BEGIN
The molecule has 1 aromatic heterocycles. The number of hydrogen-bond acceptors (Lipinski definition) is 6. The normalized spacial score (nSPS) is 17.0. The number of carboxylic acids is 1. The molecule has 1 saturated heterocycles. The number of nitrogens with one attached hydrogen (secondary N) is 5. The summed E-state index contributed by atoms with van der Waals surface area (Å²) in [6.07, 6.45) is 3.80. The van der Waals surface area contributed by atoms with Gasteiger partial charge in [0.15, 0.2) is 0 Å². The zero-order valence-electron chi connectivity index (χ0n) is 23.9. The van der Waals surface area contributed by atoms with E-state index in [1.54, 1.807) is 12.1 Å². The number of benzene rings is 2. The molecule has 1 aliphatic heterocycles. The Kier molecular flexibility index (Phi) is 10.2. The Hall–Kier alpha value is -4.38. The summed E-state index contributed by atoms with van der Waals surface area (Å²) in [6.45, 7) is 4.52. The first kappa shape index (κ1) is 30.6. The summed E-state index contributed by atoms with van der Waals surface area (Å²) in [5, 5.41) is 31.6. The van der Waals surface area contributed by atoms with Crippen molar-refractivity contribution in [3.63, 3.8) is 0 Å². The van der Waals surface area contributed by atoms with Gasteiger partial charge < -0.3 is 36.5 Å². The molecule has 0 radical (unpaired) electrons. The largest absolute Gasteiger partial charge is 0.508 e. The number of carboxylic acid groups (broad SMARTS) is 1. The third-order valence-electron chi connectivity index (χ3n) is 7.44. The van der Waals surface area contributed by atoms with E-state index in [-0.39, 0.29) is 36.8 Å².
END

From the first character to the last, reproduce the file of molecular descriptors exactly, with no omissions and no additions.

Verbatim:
The molecule has 1 aromatic heterocycles. The number of hydrogen-bond acceptors (Lipinski definition) is 6. The normalized spacial score (nSPS) is 17.0. The number of carboxylic acids is 1. The molecule has 1 saturated heterocycles. The number of nitrogens with one attached hydrogen (secondary N) is 5. The summed E-state index contributed by atoms with van der Waals surface area (Å²) in [6.07, 6.45) is 3.80. The van der Waals surface area contributed by atoms with Gasteiger partial charge in [0.15, 0.2) is 0 Å². The zero-order valence-electron chi connectivity index (χ0n) is 23.9. The van der Waals surface area contributed by atoms with E-state index in [1.54, 1.807) is 12.1 Å². The number of benzene rings is 2. The molecule has 1 aliphatic heterocycles. The Kier molecular flexibility index (Phi) is 10.2. The Hall–Kier alpha value is -4.38. The summed E-state index contributed by atoms with van der Waals surface area (Å²) in [6.45, 7) is 4.52. The first kappa shape index (κ1) is 30.6. The summed E-state index contributed by atoms with van der Waals surface area (Å²) in [5, 5.41) is 31.6. The van der Waals surface area contributed by atoms with Crippen molar-refractivity contribution in [3.63, 3.8) is 0 Å². The van der Waals surface area contributed by atoms with Gasteiger partial charge < -0.3 is 36.5 Å². The molecule has 0 radical (unpaired) electrons. The largest absolute Gasteiger partial charge is 0.508 e. The number of carboxylic acid groups (broad SMARTS) is 1. The third-order valence-electron chi connectivity index (χ3n) is 7.44. The van der Waals surface area contributed by atoms with E-state index in [-0.39, 0.29) is 36.8 Å².